A new version of the operating system has been built by TCS, which sells software to U.S. intelligence agencies.
Trusted Computer Solutions is branching out from its Solaris roots with a secure version of Linux, due out in spring 2005.
The software company, also known as TCS, is currently testing the secure version of Linux, which will provide its customers with an alternative to Sun Microsystems' Trusted Solaris operating system for running the TCS product line.
TCS builds applications that allow information to be shared securely. Edward Hammersla, the company's chief operating officer, said that when the British Ministry of Defence or NATO requires a piece of U.S. intelligence, the data is often shared using TCS software. The company's customers include the FBI, the U.S. Defense Intelligence Agency and the U.S. Office of Naval Intelligence.
At present, TCS customers can only run applications on Trusted Solaris, as this is the only "trusted" operating system available on the market. To provide an alternative to Trusted Solaris, developers at TCS have built a custom version of Linux by extending the functionality of SELinux--a security-enhanced version of Linux developed by the U.S. National Security Agency.
The product is targeted at certification under the U.S. Common Criteria Evaluation at Evaluation Assurance Level 4 (CC-EAL4). Hammersla said that the CC-EAL4 certification is essential if TCS solutions on Linux are to be sold to the intelligence industry, and this is not the only challenge that needs to be overcome.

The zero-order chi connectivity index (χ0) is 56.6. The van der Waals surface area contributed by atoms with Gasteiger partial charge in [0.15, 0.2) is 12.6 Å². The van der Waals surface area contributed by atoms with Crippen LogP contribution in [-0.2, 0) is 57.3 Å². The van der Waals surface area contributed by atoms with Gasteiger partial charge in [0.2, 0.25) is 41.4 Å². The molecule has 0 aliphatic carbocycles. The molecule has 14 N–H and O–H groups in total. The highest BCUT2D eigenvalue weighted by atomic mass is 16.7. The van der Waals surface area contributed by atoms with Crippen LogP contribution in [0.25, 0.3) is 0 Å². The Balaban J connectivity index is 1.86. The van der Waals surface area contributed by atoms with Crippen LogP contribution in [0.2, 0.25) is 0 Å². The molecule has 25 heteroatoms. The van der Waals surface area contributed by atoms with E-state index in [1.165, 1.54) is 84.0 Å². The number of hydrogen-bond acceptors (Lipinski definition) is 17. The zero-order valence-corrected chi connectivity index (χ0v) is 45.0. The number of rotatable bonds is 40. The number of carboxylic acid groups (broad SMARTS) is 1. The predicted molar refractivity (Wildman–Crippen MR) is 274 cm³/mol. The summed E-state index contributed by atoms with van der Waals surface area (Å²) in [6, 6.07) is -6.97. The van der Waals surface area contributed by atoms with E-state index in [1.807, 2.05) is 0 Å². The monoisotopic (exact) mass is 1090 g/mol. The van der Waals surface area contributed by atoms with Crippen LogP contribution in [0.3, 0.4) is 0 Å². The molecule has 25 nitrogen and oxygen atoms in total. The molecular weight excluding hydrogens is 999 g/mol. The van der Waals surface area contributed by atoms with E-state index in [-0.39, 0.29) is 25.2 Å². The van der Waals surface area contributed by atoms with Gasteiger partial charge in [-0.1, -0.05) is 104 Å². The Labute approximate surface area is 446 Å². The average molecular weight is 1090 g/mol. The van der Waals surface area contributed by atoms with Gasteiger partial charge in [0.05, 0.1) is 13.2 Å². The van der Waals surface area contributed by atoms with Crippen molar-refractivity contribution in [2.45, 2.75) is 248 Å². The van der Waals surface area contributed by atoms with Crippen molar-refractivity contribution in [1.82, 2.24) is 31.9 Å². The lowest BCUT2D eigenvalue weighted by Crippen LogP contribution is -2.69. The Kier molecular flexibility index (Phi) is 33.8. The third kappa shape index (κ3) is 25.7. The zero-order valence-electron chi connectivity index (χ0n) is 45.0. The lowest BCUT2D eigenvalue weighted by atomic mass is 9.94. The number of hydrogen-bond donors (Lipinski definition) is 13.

"Intelligence agencies need to go through a number of approval bodies before they can buy anything--which is a bit like the Olympics with 25 extra hurdles you don't expect," Hammersla said.
Hammersla said there has been significant interest in the product, primarily for cost reasons. The Trusted Solaris operating system runs only on Sun hardware, while Linux can be run on numerous hardware platforms, including low-cost Dell and IBM systems.
TCS is not the only company working on secure Linux. At the end of September, a consortium including French Linux vendor Mandrakesoft won a three-year contract from the French Ministry of Defense to develop a secure version of Linux.
Francois Bancilhon, the chief executive officer of Mandrakesoft, said that he expects a beta version of this product in two years. The consortium aims to get the software certified at CC-EAL5, one level higher than the certification TCS is aiming for. He admits this will be challenging.
"That level is a toughie--few operating systems have reached this level of certification," Bancilhon said.
But TCS' Hammersla is not convinced that reaching this extra level is worth it.
"EAL4 is the highest level for general-purpose computing," Hammersla said. "Once you get beyond EAL4, you lose Windows and point-and-click functionality. Instead you have to use command lines. Most EAL 5, 6 and 7 systems are embedded systems, for example, in planes."
Ingrid Marson of ZDNet UK reported from London.